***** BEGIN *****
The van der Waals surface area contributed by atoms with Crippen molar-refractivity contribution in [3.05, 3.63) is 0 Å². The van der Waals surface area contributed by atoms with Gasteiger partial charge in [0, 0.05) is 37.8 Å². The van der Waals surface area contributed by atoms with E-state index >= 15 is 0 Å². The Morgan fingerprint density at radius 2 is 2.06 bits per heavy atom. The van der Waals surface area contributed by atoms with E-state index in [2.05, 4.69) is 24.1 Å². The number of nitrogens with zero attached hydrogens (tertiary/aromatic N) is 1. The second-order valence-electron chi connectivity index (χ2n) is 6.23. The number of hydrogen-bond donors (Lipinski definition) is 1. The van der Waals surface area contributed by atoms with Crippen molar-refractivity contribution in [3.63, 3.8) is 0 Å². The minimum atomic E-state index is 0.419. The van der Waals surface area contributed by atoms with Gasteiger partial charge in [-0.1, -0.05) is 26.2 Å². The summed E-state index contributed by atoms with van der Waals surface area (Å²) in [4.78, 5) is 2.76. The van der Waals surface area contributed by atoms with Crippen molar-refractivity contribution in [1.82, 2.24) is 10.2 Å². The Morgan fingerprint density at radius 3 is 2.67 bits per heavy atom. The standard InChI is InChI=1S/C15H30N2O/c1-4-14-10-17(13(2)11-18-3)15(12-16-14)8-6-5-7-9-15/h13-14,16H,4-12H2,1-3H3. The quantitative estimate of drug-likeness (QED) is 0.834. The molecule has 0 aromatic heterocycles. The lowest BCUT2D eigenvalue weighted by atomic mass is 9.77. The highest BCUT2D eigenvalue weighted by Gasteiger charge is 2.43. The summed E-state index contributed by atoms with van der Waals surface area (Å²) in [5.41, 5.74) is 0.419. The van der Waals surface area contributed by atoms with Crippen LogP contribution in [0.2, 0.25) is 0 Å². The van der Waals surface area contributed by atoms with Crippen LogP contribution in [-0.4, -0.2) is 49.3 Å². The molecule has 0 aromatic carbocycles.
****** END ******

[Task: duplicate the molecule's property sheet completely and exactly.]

The van der Waals surface area contributed by atoms with Crippen molar-refractivity contribution in [3.05, 3.63) is 0 Å². The van der Waals surface area contributed by atoms with Gasteiger partial charge in [0, 0.05) is 37.8 Å². The van der Waals surface area contributed by atoms with E-state index >= 15 is 0 Å². The Morgan fingerprint density at radius 2 is 2.06 bits per heavy atom. The van der Waals surface area contributed by atoms with E-state index in [2.05, 4.69) is 24.1 Å². The number of nitrogens with zero attached hydrogens (tertiary/aromatic N) is 1. The second-order valence-electron chi connectivity index (χ2n) is 6.23. The number of hydrogen-bond donors (Lipinski definition) is 1. The van der Waals surface area contributed by atoms with Crippen molar-refractivity contribution in [3.63, 3.8) is 0 Å². The minimum atomic E-state index is 0.419. The van der Waals surface area contributed by atoms with Gasteiger partial charge in [-0.1, -0.05) is 26.2 Å². The summed E-state index contributed by atoms with van der Waals surface area (Å²) in [4.78, 5) is 2.76. The van der Waals surface area contributed by atoms with Crippen molar-refractivity contribution in [1.82, 2.24) is 10.2 Å². The Morgan fingerprint density at radius 3 is 2.67 bits per heavy atom. The standard InChI is InChI=1S/C15H30N2O/c1-4-14-10-17(13(2)11-18-3)15(12-16-14)8-6-5-7-9-15/h13-14,16H,4-12H2,1-3H3. The quantitative estimate of drug-likeness (QED) is 0.834. The molecule has 0 aromatic heterocycles. The lowest BCUT2D eigenvalue weighted by atomic mass is 9.77. The highest BCUT2D eigenvalue weighted by Gasteiger charge is 2.43. The summed E-state index contributed by atoms with van der Waals surface area (Å²) in [5.41, 5.74) is 0.419. The van der Waals surface area contributed by atoms with Crippen LogP contribution in [0.2, 0.25) is 0 Å². The van der Waals surface area contributed by atoms with Crippen LogP contribution in [-0.4, -0.2) is 49.3 Å². The molecule has 0 aromatic carbocycles.